I am sure there isn’t a person out there who doesn’t remember what they were doing at 8:46 on September 11, 2001. That day changed us all. And every year at this time, I can recall how it felt on that gorgeous Septmember morning. These beautiful days, blue skies, crisp mornings… All remind me of driving up to Princeton, NJ early that Tuesday to babysit my nephew. I was helping my sister and her husband that summer a few days a week so they didn’t have to do the daycare thing yet. I got there around 8:20 that morning, in time to say goodbye to my brother-in-law and ready to do breakfast with my 18-month old nephew. I was planning the day with him outside, going for a walk, and playing with his favorite ball. It was a day just like any other day. I talked to my sister on the phone for a few minutes as she was telling me how she would decide that daycare was the only option. She was upset and felt badly that they didn’t have a way to keep him at home. She knew I had to get back to my business in Delaware, and they needed to make the tough decision. That phone call could have saved her life.
See, what I haven’t told you is that my sister Rebecca is an attorney for the Port of Authority of NY and NJ. Her office was on the 61st floor of the World Trade Center… Tower number 1. And yes, she was there that day… sitting at her desk when the first plane hit just above her. It shook the building so hard, her door slammed shut and she had to find her way out. Without hesitation, she made her way to the stairs and began her journey down. Passing firefighters and police on their way up. Knowing, they may never make the trek back down. She made her way out of the building and to my brother’s apartment, about a mile away. Through the streets, covered in ash. While we sat dialing and redialing to hear her voice. Three hours had past before we knew she was alive.
That day, for all involved was a labor of love. It was a day that we tested the strength of our ability to reach out and understand. To find new ways to appreciate each other. To love, regardless of the barriers we once held onto.
That day changed us all. We became a country who loved each other over night. Flags flew everywhere. People held doors again. We embraced strangers. We smiled more. All through tragedy and loss. 2,993 people lost their lives that day for us to remember to be kind and gentle to each other. And I knew some personally. Yet, regardless of whether or not you were personally affected by loss that day, you were a part of the “kindler, gentler nation” we all witnessed and found solace in.
That night, I was given the task of driving to the train station in Princeton to pick up my sister’s car she had left there earlier that morning. She was still stuck in the city until they would let people out. As I pulled into the train station parking lot, it occurred to me I wasn’t the only one there to pick up a car for someone. I saw tears, and fear and so many other emotions I had never seen before. It also occurred to me that some of these car’s didn’t have an owner coming back for it. We were lucky.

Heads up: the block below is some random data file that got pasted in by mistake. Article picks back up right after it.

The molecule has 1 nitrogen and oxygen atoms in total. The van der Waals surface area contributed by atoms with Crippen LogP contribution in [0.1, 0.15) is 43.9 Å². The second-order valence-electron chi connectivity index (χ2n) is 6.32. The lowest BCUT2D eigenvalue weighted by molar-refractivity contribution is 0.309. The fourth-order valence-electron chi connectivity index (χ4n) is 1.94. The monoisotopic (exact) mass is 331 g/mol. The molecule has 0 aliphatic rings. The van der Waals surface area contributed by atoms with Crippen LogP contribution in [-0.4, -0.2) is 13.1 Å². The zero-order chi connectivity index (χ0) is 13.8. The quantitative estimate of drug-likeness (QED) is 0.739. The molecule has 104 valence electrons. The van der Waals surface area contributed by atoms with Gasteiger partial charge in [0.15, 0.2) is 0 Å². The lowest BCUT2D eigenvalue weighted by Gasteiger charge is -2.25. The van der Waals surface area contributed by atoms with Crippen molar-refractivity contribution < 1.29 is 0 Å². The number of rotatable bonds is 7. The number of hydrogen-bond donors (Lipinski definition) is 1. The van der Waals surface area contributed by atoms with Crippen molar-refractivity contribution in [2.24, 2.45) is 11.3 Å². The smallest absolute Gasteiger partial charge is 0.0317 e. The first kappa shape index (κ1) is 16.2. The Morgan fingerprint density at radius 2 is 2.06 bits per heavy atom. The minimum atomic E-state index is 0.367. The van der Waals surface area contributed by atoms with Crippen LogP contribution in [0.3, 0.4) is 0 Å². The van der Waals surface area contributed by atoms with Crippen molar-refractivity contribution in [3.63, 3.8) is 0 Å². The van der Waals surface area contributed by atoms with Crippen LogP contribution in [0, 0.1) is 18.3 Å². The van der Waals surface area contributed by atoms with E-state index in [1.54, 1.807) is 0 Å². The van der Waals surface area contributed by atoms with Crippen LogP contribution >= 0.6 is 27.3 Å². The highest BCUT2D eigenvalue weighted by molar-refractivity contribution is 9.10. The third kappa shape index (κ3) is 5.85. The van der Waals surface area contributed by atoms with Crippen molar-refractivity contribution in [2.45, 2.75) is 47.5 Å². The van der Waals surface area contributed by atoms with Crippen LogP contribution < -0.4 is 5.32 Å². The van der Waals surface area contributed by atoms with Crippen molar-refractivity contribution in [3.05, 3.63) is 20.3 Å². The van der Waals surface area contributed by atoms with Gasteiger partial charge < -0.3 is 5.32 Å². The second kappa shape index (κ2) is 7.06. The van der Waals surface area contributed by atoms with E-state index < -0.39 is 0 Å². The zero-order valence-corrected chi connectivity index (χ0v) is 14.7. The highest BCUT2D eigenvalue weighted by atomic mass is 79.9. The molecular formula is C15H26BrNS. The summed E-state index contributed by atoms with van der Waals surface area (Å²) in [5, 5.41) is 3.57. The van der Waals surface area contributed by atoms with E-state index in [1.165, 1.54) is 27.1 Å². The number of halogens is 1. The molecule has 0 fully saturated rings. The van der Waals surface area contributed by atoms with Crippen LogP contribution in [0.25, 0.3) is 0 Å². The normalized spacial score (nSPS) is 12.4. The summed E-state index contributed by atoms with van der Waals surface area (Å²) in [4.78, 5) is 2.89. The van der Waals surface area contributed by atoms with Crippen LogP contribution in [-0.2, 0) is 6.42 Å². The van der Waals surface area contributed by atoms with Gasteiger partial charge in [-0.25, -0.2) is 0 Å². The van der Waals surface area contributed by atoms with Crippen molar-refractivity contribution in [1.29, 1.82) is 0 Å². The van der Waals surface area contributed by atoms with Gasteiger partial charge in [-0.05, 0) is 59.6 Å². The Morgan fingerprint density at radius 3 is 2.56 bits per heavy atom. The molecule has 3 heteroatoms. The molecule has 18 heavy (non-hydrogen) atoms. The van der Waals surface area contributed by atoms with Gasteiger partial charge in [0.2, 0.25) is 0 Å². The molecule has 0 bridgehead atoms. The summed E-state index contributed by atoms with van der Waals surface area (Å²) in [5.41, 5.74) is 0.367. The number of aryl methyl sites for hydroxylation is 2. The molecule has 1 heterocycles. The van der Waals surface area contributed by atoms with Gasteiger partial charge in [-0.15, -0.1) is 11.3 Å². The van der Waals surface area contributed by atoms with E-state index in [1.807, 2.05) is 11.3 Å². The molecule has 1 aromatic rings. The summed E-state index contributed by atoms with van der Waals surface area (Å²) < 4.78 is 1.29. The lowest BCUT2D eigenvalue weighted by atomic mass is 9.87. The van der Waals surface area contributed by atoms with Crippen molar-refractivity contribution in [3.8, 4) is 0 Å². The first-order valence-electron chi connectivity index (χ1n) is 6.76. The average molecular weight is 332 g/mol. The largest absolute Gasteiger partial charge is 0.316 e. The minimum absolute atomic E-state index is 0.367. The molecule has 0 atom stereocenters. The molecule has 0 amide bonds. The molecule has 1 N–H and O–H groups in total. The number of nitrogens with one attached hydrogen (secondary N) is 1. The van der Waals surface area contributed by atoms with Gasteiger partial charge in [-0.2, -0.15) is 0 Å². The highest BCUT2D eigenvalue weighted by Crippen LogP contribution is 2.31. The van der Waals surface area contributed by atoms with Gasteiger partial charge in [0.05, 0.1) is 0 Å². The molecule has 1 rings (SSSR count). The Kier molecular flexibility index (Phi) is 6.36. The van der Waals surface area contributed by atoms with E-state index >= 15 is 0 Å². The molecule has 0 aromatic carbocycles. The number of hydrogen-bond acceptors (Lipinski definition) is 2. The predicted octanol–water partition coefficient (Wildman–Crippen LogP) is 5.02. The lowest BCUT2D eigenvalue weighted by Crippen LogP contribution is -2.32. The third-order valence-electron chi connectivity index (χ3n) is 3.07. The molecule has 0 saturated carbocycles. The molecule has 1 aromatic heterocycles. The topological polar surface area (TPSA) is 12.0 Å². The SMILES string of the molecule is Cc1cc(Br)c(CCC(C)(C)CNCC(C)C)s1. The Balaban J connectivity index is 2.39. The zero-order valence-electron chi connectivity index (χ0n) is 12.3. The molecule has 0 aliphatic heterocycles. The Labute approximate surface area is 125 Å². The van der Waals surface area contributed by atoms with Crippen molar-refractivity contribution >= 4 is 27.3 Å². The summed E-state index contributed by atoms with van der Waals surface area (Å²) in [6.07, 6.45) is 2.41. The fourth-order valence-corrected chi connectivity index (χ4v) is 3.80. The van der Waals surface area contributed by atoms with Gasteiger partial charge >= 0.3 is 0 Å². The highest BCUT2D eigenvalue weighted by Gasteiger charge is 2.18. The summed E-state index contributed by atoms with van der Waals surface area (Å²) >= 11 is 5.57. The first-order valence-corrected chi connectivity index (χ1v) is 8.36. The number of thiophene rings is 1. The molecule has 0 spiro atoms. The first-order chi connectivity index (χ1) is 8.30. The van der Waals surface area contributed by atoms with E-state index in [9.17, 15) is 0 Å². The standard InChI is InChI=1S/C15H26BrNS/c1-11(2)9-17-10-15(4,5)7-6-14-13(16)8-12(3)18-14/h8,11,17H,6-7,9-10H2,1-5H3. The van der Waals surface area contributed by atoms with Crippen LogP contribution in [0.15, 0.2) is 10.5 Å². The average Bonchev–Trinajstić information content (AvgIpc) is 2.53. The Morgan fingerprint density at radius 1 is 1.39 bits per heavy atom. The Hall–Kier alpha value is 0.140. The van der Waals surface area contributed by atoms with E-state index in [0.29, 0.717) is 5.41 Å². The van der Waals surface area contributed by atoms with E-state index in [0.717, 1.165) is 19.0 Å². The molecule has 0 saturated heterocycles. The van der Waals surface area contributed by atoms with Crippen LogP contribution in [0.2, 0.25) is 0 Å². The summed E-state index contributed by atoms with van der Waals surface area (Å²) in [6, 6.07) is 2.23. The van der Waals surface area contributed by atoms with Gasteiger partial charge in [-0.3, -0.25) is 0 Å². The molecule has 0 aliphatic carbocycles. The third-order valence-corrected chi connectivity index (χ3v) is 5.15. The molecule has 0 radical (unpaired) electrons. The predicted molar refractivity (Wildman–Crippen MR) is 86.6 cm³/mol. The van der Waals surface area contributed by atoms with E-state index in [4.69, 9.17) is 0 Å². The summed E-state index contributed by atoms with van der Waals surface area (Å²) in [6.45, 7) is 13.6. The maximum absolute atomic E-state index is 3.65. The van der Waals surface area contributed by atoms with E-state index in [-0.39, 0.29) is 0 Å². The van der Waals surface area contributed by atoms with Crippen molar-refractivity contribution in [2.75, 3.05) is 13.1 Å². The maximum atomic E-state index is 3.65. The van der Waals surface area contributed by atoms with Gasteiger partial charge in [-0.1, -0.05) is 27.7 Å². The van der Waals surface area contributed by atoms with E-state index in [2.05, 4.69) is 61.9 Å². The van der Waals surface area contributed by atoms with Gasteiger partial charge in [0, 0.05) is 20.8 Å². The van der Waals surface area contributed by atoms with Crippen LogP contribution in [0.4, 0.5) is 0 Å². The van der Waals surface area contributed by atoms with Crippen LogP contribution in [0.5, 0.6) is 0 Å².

On the way home, I stopped at a local sub shop to pick up food. We hadn’t really rememberd to eat all day.
While I was waiting for a large order to feed our family, I sat and watched the days events unfold on the TV. I was glued to it all day, and sitting in the sub shop with strangers didn’t take away the tears. I was mezmerised. I was in shock. I am sure you remember the feeling. And as I sat there, a child, no more than about 6 or 7 was running around the shop screaming, playing with his toys. He was loud. VERY loud. And while that would usually grate on me after a short while, I looked at him and smiled. I had no knowledge of what his day was like, and if he had lost anyone that day either. And if he did, did he even know?
And it hit me… we are so quick to react and to get frustrated with people and we have no idea what their world is like in that moment.
I am always reminded of the quote by Thoraeu: “Most men lead lives of quiet desparation and go to the grave with the song still in them.”
This one day allowed us all to feel the same, and to accept each other for however we chose to be, or not be.
I want that back. I want to find a better way. I want to not get aggrevated at the car driving less than the speed limit in front of me… maybe there is a reason. I want to not get annoyed at the loud children in the restaurant… maybe there is a reason. I want to remember that everyone does things differently and it’s not always wrong. Because my reminder every year at this time is strong. I want it to be strong all year. I want us to not have to wait for tragedy to be kind to a stranger… to hold the door. To be more understanding of our shortcomings as human beings.
Because at the heart of all things is love. Always. How about we find that again? We are so much stronger that way.